Even if you don’t know him by name, you definitely know the look of Marco Zanuso’s iconic chair designs. Their smooth curves, sleek stiletto legs, and luxe leather-and-velvet upholstery embody the suave, sophisticated appeal of 1950s Italian modernism (the more cosmopolitan cousin of the classic midcentury modernism we all know and love).
With an early career in architecture and industrial design that later gave way to furniture design and magazine editorial, Zanuso is recognized for a signature blend of polish and character in his furniture, most famously his Lady Chair and Senior Chair designs. Equally relevant for both comfortable lounging and allure, it’s easy to envision them making the perfect pairing with an Aperol spritz.
While the whole Tuscan farmhouse–inspired look got a little overdone in the early 2000s, Italian modernism has endured, thanks in part to its timeless panache. Achille Castiglioni understood better than anyone the impact that a boldly designed piece of furniture brings to any room to make a major style statement.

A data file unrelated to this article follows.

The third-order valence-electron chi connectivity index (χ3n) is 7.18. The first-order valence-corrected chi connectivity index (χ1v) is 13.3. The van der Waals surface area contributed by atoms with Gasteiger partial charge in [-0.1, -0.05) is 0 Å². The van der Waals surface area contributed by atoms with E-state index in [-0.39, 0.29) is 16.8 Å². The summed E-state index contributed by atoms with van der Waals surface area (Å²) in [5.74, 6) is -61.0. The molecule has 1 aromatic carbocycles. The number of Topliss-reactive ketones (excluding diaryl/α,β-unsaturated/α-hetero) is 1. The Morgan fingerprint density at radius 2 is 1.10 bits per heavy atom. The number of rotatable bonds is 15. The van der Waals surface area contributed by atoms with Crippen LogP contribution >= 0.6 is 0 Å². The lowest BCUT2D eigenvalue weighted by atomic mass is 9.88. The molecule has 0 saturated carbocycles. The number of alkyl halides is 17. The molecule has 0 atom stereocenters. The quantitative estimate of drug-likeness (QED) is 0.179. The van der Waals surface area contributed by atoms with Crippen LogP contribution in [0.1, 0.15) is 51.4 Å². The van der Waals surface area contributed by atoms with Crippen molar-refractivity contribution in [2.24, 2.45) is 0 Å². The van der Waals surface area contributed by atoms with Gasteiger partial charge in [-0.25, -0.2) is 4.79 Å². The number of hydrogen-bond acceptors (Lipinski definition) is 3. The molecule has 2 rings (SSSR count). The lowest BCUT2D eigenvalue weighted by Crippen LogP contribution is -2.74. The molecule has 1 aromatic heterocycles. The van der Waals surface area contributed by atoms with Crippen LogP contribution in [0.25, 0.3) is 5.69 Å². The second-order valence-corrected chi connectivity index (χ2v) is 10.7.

As a result, it’s no surprise that his iconic Arco lamp, designed for Flos in partnership with his brother Pier Giacomo, was a Hollywood favorite, featured in classic films synonymous with high style like Diamonds Are Forever and The Italian Job (and even in recent favorites like Iron Man). In other words, you can consider Castiglioni the man responsible for perfecting the art of the giant lamp that becomes a centerpiece in any room.
Many famed Italian furniture designers trained as architects and also dabbled in industrial design, infusing their furniture with an architectural aesthetic without losing sight of innovation and function.
Franco Albini didn’t mind showing off a curve or two in his iconically modern furniture designs, some of which were produced for major furniture brands like Cassina and Knoll.
In addition to his minimal, elegant aesthetic, Albini was renowned for his ability to apply classic craftsmanship and smooth, modern lines to less expensive raw materials (include woven cane and glass) to create high design.